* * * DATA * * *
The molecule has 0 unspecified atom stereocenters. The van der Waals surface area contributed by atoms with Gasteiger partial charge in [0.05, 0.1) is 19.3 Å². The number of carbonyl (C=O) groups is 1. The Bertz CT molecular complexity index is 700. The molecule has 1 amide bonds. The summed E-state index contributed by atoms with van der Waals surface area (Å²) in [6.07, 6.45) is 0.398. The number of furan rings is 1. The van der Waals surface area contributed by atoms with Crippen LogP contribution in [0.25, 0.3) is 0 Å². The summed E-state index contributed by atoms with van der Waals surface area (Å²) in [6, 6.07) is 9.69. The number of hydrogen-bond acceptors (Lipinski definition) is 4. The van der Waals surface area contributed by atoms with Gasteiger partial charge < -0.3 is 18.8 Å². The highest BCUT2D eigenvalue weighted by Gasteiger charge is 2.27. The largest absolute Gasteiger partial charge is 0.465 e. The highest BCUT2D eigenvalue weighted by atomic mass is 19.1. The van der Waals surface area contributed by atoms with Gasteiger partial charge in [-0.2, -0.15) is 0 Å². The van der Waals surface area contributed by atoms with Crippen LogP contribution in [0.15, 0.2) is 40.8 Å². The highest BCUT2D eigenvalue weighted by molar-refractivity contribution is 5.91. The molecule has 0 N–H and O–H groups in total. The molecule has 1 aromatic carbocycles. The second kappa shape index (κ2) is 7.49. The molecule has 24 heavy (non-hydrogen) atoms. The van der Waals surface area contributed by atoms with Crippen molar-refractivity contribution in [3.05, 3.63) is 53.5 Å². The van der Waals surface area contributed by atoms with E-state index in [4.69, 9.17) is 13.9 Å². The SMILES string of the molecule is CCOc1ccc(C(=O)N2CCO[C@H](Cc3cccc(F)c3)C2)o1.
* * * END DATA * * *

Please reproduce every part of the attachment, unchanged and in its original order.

The molecule has 0 unspecified atom stereocenters. The van der Waals surface area contributed by atoms with Gasteiger partial charge in [0.05, 0.1) is 19.3 Å². The number of carbonyl (C=O) groups is 1. The Bertz CT molecular complexity index is 700. The molecule has 1 amide bonds. The summed E-state index contributed by atoms with van der Waals surface area (Å²) in [6.07, 6.45) is 0.398. The number of furan rings is 1. The van der Waals surface area contributed by atoms with Crippen LogP contribution in [0.25, 0.3) is 0 Å². The summed E-state index contributed by atoms with van der Waals surface area (Å²) in [6, 6.07) is 9.69. The number of hydrogen-bond acceptors (Lipinski definition) is 4. The van der Waals surface area contributed by atoms with Gasteiger partial charge < -0.3 is 18.8 Å². The highest BCUT2D eigenvalue weighted by Gasteiger charge is 2.27. The largest absolute Gasteiger partial charge is 0.465 e. The highest BCUT2D eigenvalue weighted by atomic mass is 19.1. The van der Waals surface area contributed by atoms with Gasteiger partial charge in [-0.2, -0.15) is 0 Å². The van der Waals surface area contributed by atoms with Crippen LogP contribution in [0.15, 0.2) is 40.8 Å². The highest BCUT2D eigenvalue weighted by molar-refractivity contribution is 5.91. The molecule has 0 N–H and O–H groups in total. The molecule has 1 aromatic carbocycles. The second kappa shape index (κ2) is 7.49. The molecule has 24 heavy (non-hydrogen) atoms. The van der Waals surface area contributed by atoms with Crippen molar-refractivity contribution in [3.05, 3.63) is 53.5 Å². The van der Waals surface area contributed by atoms with E-state index in [4.69, 9.17) is 13.9 Å². The SMILES string of the molecule is CCOc1ccc(C(=O)N2CCO[C@H](Cc3cccc(F)c3)C2)o1.